Friday, June 06, 2008

I keep hearing much complaining by Hillary supporters that from the start the media had gift-wrapped the nomination for Obama and made it extremely difficult for her. Just bull, revisionist history. I seem to recall early on Hillary being ahead in most polls and she received many endorsements in newspaper editorials. As Dick Polman writes:
Hard to believe, but he was not always the frontrunner. He came out of nowhere and defeated the most prominent female politician in America (and arguably the world), someone who is wedded to the only two-term Democratic president of the last 60 years, someone who supposedly would blow out the competition (especially a freshman senator) thanks to a combination of organizational muscle and financial prowess.

And it's important to remember that the political media (the same media that Bill Clinton whines about today) basically declared her the winner last year before a singe citizen had cast a vote. Indeed, on the day Obama announced his candidacy, The New York Times took care to remind readers that Clinton was dominant, due to her "years of experience in presidential politics, a command of policy and political history, and an extraordinarily battle-tested network of fundraisers and advisers."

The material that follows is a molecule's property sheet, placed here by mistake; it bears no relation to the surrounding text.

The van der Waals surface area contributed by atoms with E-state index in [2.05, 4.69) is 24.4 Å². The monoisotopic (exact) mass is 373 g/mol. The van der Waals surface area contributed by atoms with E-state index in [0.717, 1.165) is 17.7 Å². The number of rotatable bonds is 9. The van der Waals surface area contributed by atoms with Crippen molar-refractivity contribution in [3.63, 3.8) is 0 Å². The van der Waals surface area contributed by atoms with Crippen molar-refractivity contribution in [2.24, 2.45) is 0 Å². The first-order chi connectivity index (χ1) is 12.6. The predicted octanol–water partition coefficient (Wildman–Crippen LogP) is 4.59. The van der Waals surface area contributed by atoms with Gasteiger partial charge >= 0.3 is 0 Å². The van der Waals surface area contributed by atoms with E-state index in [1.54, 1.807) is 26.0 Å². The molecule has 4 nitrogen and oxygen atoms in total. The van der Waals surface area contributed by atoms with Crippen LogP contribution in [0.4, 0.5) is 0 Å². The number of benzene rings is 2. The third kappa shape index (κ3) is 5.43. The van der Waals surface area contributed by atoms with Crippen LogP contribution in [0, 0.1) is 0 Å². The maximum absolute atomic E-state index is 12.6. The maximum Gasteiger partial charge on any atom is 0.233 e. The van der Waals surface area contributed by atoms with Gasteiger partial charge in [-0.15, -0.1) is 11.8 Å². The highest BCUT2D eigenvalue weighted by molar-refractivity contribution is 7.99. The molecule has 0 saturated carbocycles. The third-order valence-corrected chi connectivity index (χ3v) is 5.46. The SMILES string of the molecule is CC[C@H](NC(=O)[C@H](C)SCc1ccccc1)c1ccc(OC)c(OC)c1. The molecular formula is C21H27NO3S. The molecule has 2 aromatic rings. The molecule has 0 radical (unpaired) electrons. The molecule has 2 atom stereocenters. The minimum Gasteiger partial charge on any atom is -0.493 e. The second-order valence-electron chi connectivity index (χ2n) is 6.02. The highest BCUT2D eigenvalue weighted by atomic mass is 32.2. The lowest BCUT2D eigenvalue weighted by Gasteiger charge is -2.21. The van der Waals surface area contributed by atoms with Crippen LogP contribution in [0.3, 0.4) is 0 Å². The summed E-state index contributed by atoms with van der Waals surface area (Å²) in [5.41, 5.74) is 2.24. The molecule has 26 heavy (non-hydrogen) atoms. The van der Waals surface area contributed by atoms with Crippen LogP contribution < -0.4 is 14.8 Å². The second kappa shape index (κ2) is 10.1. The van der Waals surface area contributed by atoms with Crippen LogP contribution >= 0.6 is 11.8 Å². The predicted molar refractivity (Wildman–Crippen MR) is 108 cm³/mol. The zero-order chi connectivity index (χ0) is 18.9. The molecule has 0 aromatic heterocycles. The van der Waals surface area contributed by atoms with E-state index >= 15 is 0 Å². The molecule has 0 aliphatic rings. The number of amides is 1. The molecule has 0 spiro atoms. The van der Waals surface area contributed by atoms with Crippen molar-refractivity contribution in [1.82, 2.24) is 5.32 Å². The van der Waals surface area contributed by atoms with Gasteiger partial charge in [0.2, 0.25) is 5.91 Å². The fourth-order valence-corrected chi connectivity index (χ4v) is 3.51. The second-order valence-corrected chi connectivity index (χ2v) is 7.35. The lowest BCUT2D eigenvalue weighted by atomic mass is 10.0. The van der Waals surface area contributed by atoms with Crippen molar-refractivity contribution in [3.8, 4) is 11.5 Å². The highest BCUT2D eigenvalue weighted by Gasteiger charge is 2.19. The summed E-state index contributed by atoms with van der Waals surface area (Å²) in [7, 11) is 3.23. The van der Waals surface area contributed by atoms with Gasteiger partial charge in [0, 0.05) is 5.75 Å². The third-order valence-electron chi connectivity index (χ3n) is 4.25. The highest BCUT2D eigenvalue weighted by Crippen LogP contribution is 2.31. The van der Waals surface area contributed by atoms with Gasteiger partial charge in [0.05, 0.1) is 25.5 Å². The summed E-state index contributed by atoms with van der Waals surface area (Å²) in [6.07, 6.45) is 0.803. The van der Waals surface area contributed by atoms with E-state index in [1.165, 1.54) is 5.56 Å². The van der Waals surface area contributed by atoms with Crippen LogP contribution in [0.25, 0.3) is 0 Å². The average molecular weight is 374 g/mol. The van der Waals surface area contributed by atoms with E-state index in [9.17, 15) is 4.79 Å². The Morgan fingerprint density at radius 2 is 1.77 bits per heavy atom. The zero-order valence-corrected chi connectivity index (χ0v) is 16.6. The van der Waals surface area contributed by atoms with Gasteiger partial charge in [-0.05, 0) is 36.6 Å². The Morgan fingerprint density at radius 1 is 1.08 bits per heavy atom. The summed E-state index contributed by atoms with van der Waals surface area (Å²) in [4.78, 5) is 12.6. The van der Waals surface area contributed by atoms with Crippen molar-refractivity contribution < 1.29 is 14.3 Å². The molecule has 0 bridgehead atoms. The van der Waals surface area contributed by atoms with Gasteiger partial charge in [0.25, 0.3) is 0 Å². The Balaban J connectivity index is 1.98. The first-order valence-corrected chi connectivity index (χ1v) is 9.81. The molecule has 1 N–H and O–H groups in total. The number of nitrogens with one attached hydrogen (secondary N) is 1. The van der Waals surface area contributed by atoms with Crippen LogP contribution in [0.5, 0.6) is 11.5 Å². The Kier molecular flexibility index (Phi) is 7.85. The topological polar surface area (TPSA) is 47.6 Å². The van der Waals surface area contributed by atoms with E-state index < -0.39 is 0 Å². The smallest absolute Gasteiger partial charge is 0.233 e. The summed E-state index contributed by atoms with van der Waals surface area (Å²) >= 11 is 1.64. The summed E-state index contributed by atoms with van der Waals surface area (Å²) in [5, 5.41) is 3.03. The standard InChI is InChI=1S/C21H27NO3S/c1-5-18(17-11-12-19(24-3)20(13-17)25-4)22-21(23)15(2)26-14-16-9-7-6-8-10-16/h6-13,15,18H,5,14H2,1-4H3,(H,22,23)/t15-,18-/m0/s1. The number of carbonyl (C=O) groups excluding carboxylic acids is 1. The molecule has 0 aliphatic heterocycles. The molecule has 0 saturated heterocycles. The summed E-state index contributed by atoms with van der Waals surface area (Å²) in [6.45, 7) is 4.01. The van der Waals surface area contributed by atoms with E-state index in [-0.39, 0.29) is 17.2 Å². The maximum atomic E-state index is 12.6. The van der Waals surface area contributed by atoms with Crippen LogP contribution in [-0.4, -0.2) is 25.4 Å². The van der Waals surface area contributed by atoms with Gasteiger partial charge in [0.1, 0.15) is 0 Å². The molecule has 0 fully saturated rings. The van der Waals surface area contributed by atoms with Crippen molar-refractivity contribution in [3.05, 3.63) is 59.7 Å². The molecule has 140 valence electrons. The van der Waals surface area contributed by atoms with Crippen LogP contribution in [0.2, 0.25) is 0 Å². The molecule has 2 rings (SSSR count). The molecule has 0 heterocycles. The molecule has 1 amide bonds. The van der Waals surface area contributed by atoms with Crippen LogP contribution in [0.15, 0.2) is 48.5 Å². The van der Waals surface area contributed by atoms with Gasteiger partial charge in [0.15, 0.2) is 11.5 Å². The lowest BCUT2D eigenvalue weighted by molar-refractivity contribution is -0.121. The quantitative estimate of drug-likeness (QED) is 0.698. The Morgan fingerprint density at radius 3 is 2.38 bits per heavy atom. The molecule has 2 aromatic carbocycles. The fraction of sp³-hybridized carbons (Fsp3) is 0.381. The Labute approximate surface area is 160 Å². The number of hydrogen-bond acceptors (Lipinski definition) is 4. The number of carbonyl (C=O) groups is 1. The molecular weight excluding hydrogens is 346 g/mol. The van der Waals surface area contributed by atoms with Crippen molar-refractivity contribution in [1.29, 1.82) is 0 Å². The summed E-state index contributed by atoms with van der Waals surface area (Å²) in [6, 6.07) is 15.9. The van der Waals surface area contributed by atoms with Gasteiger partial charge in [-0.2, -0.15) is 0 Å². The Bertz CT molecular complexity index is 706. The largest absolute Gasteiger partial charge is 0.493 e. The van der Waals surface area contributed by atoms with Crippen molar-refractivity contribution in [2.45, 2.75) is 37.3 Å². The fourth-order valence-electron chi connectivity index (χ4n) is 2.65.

Yet without any serious executive experience, Obama oversaw a $250-million campaign operation that, among other achievements, pioneered new frontiers in small-donor Internet fundraising, captured the "change" theme and owned it, and managed to survive 16 months of unprecedented battle without any changes in senior campaign personnel. Clinton lagged in the money contest, lost out on "change," and had to overhaul her hierarchy. She was consistently reactive. She was outfought, although she remains too graceless to acknowledge it.
Graceless indeed.

As much as I understand and appreciate the pros and cons of selecting Hillary as a VP, I'm convinced that Obama should take a pass. It's hard to believe someone with the extreme ambition and drive of Hillary, who obviously very much wanted to be president, will adjust to the #2 role and be happy doing it. We've seen someone like Cheney do it but he's been basically running the country with GW's blessing -- doubt if Obama will allow for such an arrangement (!).

Also, Obama would then have to contend with Bill; how can he "compete" with a guy who has already been an extremely popular and successful president for eight years? Yes, it would be great to have the collective wisdom of all three in power (esp. versus the near collective wisdom of zero we've had for the last eight years), but odds favor such an alliance to more likely turn into a disaster, with the egos and massive personalities involved eventually fracturing the much-needed unity in the White House.

That said I have no idea who Obama will choose but my gut tells me it will be John Edwards....

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